The data breach experienced by Visa and MasterCard last week is now known to have originated from a third-party payment processor — Global Payments Inc. Fewer accounts were affected compared to earlier projections of 10 million compromised card accounts.
“The company believes that the affected portion of its processing system is confined to North America and less than 1.5 million card numbers may have been exported,” Global Payments said in a press statement.
Visa and MasterCard have notified card issuers about the breach, reported Krebs on Security, a security blog that broke the story.
There is a suspicion that the breach may be connected to a taxi and parking garage company in New York City. Global Payments said that the data theft involved Track 2 data, which generally consists of the account number, card expiration date and other discretionary information. Cardholder names, address and Social Security numbers were not stolen. However, the hackers obtained enough information to replicate cards that can be used to make unauthorized purchases.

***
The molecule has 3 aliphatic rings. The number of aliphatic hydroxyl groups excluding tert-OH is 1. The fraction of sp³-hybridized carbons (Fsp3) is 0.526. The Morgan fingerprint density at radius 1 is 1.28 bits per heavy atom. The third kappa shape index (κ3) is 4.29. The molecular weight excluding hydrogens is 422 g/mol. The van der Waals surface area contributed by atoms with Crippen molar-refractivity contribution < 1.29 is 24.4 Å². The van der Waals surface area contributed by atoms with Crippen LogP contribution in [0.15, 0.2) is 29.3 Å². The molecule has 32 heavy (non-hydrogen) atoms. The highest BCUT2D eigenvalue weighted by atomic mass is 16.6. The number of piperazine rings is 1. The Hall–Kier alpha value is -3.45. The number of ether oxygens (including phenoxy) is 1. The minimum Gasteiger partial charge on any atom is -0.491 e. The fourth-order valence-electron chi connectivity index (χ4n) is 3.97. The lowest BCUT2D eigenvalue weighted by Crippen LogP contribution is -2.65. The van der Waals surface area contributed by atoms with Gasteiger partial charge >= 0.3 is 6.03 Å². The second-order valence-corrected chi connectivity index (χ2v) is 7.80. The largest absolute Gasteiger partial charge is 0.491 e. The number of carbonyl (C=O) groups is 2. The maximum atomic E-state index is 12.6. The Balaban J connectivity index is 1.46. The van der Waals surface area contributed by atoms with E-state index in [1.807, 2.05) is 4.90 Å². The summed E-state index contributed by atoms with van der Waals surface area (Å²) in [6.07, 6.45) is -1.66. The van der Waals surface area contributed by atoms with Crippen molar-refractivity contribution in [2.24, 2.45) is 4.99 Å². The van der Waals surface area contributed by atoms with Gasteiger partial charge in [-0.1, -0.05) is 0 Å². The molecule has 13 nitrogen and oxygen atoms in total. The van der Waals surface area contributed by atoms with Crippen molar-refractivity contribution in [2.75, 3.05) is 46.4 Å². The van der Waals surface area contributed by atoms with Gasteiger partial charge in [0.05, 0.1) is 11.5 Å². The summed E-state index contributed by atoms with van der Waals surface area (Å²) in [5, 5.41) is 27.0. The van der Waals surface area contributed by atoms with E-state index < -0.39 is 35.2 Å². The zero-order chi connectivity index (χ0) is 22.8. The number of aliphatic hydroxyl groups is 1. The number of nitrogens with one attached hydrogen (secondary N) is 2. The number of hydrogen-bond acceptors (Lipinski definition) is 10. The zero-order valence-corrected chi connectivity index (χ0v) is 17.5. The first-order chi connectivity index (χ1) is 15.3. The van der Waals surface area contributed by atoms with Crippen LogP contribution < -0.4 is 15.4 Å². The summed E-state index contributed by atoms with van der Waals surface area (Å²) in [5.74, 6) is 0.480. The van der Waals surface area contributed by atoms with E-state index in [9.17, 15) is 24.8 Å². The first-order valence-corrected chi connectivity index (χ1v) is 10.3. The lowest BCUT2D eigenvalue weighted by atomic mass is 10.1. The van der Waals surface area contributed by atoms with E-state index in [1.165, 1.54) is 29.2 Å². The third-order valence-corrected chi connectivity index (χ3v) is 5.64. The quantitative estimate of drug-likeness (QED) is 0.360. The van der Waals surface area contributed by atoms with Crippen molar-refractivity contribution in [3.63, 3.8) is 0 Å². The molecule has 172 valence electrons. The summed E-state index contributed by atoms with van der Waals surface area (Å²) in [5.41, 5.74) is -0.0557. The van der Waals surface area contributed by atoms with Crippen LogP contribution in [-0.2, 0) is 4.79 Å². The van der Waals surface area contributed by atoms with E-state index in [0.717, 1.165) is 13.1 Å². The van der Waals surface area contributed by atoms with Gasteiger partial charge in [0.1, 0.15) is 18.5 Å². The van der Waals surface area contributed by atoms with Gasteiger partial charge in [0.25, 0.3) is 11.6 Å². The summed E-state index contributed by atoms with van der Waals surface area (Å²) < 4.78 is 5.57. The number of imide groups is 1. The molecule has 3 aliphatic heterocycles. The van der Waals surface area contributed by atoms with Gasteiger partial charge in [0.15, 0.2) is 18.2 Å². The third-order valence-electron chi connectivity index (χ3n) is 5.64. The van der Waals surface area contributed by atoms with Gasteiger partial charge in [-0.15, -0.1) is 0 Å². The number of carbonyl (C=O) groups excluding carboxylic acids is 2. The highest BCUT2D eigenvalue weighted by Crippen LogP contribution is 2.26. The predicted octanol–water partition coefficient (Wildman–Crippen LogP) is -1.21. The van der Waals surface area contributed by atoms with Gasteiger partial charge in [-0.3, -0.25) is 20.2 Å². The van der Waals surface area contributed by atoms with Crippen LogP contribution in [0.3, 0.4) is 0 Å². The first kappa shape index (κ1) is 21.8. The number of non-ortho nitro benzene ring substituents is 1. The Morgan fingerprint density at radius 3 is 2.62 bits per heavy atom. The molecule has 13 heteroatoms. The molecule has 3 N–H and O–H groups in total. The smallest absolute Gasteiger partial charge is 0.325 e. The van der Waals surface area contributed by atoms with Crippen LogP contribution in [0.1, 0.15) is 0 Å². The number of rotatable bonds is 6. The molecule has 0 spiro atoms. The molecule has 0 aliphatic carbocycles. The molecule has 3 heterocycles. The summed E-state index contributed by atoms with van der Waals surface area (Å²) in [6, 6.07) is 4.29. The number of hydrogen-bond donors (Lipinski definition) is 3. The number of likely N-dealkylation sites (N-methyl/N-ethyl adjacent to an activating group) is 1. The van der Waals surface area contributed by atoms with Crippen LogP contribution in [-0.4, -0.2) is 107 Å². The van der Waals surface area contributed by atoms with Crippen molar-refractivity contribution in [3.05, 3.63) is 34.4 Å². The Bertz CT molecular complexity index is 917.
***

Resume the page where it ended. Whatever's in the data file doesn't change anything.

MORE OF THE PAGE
“Based on the forensic analysis to date, network monitoring and additional security measures, the company believes that this incident is contained,” the company said in the statement.
Visa and MasterCard says that there were no breaches to their systems.
Card issuers have already issued warnings to impacted customers. Anyone who has used a debit or credit card to pay for a cab in New York City is advised to review their statements for fraudulent activity.
“It is reassuring that our security processes detected an intrusion. It is crucial to understand that this incident does not involve our merchants or their relationships with their customers,” said Paul R. Garcia, chairman and CEO of Global Payments Inc. The U.S. Secret Service confirmed that it is investigating the data breach.
Visa has removed Global Payments from its list of approved service providers.